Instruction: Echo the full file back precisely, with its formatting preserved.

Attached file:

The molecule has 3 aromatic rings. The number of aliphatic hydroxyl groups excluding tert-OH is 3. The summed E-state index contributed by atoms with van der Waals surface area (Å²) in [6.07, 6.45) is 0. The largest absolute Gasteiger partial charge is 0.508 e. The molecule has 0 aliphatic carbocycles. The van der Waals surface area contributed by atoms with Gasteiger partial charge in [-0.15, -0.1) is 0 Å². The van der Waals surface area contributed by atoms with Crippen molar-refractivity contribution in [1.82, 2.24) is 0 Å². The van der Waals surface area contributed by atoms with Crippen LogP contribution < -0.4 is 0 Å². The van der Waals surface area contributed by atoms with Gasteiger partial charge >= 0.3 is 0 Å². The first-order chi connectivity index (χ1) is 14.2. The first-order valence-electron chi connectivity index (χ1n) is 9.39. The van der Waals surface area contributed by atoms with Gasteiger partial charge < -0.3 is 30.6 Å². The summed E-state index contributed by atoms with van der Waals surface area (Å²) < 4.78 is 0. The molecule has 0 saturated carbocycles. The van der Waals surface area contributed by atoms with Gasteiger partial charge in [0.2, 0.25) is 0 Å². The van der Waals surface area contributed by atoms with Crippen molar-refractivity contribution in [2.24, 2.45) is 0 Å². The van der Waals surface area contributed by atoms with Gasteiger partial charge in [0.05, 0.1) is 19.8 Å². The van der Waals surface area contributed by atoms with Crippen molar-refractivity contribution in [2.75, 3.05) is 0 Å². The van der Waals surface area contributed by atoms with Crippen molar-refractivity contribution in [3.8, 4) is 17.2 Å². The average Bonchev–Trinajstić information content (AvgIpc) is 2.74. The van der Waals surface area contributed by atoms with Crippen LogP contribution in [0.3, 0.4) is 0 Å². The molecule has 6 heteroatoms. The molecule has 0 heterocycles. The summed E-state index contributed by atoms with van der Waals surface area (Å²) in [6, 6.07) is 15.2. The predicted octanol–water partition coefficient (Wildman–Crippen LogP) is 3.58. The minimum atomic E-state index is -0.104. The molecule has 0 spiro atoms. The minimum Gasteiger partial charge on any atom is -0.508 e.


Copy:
The molecule has 3 aromatic rings. The number of aliphatic hydroxyl groups excluding tert-OH is 3. The summed E-state index contributed by atoms with van der Waals surface area (Å²) in [6.07, 6.45) is 0. The largest absolute Gasteiger partial charge is 0.508 e. The molecule has 0 aliphatic carbocycles. The van der Waals surface area contributed by atoms with Gasteiger partial charge in [-0.15, -0.1) is 0 Å². The van der Waals surface area contributed by atoms with Crippen molar-refractivity contribution in [1.82, 2.24) is 0 Å². The van der Waals surface area contributed by atoms with Crippen LogP contribution < -0.4 is 0 Å². The van der Waals surface area contributed by atoms with Gasteiger partial charge >= 0.3 is 0 Å². The first-order chi connectivity index (χ1) is 14.2. The first-order valence-electron chi connectivity index (χ1n) is 9.39. The van der Waals surface area contributed by atoms with Gasteiger partial charge < -0.3 is 30.6 Å². The summed E-state index contributed by atoms with van der Waals surface area (Å²) < 4.78 is 0. The molecule has 0 saturated carbocycles. The van der Waals surface area contributed by atoms with Gasteiger partial charge in [0.2, 0.25) is 0 Å². The van der Waals surface area contributed by atoms with Crippen molar-refractivity contribution in [2.24, 2.45) is 0 Å². The van der Waals surface area contributed by atoms with Gasteiger partial charge in [0.05, 0.1) is 19.8 Å². The van der Waals surface area contributed by atoms with Crippen molar-refractivity contribution in [2.75, 3.05) is 0 Å². The van der Waals surface area contributed by atoms with Crippen molar-refractivity contribution in [3.8, 4) is 17.2 Å². The average Bonchev–Trinajstić information content (AvgIpc) is 2.74. The van der Waals surface area contributed by atoms with Crippen LogP contribution in [0.3, 0.4) is 0 Å². The molecule has 6 heteroatoms. The molecule has 0 heterocycles. The summed E-state index contributed by atoms with van der Waals surface area (Å²) in [6, 6.07) is 15.2. The predicted octanol–water partition coefficient (Wildman–Crippen LogP) is 3.58. The minimum atomic E-state index is -0.104. The molecule has 0 spiro atoms. The minimum Gasteiger partial charge on any atom is -0.508 e.